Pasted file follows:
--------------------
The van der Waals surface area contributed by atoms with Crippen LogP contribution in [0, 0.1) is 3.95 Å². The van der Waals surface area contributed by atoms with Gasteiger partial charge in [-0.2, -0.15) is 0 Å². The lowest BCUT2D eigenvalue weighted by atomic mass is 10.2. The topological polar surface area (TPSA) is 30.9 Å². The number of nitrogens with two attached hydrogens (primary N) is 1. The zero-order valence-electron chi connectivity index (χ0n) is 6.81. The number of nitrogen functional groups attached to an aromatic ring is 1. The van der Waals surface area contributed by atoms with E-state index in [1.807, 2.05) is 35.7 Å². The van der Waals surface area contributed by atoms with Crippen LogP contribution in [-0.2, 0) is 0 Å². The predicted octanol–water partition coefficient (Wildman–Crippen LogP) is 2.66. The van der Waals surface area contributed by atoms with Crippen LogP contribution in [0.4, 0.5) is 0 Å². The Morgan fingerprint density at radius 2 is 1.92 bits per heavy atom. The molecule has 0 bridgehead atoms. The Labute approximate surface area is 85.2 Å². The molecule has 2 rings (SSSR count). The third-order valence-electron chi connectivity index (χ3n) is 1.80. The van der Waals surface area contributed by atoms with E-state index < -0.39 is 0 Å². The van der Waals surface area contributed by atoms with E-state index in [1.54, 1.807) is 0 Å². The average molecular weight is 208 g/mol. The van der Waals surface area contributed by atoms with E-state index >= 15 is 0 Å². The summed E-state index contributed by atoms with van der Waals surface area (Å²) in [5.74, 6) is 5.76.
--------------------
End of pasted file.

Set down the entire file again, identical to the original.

The van der Waals surface area contributed by atoms with Crippen LogP contribution in [0, 0.1) is 3.95 Å². The van der Waals surface area contributed by atoms with Gasteiger partial charge in [-0.2, -0.15) is 0 Å². The lowest BCUT2D eigenvalue weighted by atomic mass is 10.2. The topological polar surface area (TPSA) is 30.9 Å². The number of nitrogens with two attached hydrogens (primary N) is 1. The zero-order valence-electron chi connectivity index (χ0n) is 6.81. The number of nitrogen functional groups attached to an aromatic ring is 1. The van der Waals surface area contributed by atoms with E-state index in [1.807, 2.05) is 35.7 Å². The van der Waals surface area contributed by atoms with Crippen LogP contribution in [-0.2, 0) is 0 Å². The predicted octanol–water partition coefficient (Wildman–Crippen LogP) is 2.66. The van der Waals surface area contributed by atoms with Crippen LogP contribution in [0.4, 0.5) is 0 Å². The Morgan fingerprint density at radius 2 is 1.92 bits per heavy atom. The molecule has 0 bridgehead atoms. The Labute approximate surface area is 85.2 Å². The molecule has 2 rings (SSSR count). The third-order valence-electron chi connectivity index (χ3n) is 1.80. The van der Waals surface area contributed by atoms with E-state index < -0.39 is 0 Å². The van der Waals surface area contributed by atoms with E-state index in [1.54, 1.807) is 0 Å². The average molecular weight is 208 g/mol. The van der Waals surface area contributed by atoms with E-state index >= 15 is 0 Å². The summed E-state index contributed by atoms with van der Waals surface area (Å²) in [5.74, 6) is 5.76.